The 1930s-era art deco Indianapolis Coca-Cola Bottling Plant employed thousands of workers throughout some of the nation’s most turbulent decades—until the 1960s, when plant owners moved their expanding bottling operations to Speedway, Indiana, leaving behind one the city’s most beloved landmarks. After years of steady deterioration, Hendricks Commercial Properties saved the architectural gem from ruin by initiating a grand restoration project for the long-neglected Bottleworks District. 


As Director of Preservation for Indianapolis-based RATIO Architects, Dave Kroll and his design team were chosen to transform the fading North Mass Avenue property into a 139-room boutique hotel and garage food hall while resurrecting its past splendor. This anchor project launched Phase I of the much anticipated $300 million overhaul.

Kroll explains, “We get into buildings that have been around for a long time for good reason—they are well-built and have served a significant and worthwhile purpose in society. We retain as many of the features and materials as possible and replicate what cannot be saved.” 

The original Coca-Cola Bottling plant and garages comprised the oldest and most lavish structures in the Bottleworks complex, and great care was taken to preserve the historical integrity of the design. One of the site’s most treasured features, the exquisite terra cotta façade, had steadily deteriorated due to weathering and neglect. A team of specialty masons took painstaking efforts to repair and restore the exterior to its original grandeur—blending skill, patience, and artisan wizardry.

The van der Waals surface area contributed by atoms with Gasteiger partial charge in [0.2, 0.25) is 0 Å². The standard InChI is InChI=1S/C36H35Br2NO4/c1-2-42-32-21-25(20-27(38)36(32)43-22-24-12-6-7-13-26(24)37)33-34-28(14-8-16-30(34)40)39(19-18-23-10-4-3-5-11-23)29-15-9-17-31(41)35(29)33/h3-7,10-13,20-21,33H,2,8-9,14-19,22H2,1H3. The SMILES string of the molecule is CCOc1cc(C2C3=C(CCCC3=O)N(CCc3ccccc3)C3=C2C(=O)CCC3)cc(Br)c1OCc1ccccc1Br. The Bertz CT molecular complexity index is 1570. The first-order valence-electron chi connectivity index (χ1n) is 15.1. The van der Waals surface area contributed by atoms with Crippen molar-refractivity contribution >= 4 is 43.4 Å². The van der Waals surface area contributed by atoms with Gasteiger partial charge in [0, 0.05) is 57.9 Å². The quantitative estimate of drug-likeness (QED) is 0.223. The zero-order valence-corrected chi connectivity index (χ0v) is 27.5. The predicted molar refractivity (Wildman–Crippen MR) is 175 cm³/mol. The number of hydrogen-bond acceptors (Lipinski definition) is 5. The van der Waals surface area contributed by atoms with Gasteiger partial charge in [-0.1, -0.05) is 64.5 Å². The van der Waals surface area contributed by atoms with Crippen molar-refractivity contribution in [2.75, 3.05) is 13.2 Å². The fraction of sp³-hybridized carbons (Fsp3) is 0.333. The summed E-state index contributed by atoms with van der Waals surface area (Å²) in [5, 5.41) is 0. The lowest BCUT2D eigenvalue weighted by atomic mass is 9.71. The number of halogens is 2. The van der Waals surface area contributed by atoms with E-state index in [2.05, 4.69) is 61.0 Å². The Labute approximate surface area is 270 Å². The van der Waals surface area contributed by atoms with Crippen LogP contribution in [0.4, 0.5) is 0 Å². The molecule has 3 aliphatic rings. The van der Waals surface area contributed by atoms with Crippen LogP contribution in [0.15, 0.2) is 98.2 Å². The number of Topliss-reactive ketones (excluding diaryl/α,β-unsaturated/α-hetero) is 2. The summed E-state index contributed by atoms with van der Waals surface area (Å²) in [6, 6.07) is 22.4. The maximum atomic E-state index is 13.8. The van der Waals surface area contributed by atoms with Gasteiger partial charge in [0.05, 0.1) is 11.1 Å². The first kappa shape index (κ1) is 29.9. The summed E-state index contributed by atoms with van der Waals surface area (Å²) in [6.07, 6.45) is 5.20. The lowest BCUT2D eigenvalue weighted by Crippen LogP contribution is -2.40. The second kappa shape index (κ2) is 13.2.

Julie Zent, historic window specialist for RATIO, took on the intricate task of matching the 150+ original wood windows that had once complemented the plant’s decorative exterior. Throughout the near 2-year process, she worked with Dan Kovas, of Huntertown, Indiana-based G-2 Architectural Products, to orchestrate window design details, specifications, updates, and product delivery. 

All historical replications were sourced through Weather Shield, a Medford, Wisconsin, firm with an unparalleled reputation for authentic window design. Territory manager, Alan Broderick, comments, “We have a team of architectural window experts who combine artistry and technical expertise to match original specifications while adding modern features.”


For a project of this magnitude, the design team needed to create models in advance before moving to production. While most of the bottling plant windows had been discarded in favor of low-cost replacements, a few of the originals remained in the garages. 

Kovas recalls, “Knowing what to do and doing it early was crucial to staying on track. On our first day on site, Alan and I were able to get samples of the original window components and get them back to Wisconsin for analysis.”

Kroll adds, “Although deteriorated, they were able to get accurate dimensions from those windows, which allowed us to eventually duplicate the design.”

The importance of that find saved time, money, and hassle. If no original units had been left in place, Zent’s team would have relied solely on documentation, drawings, and photos to calculate sizes.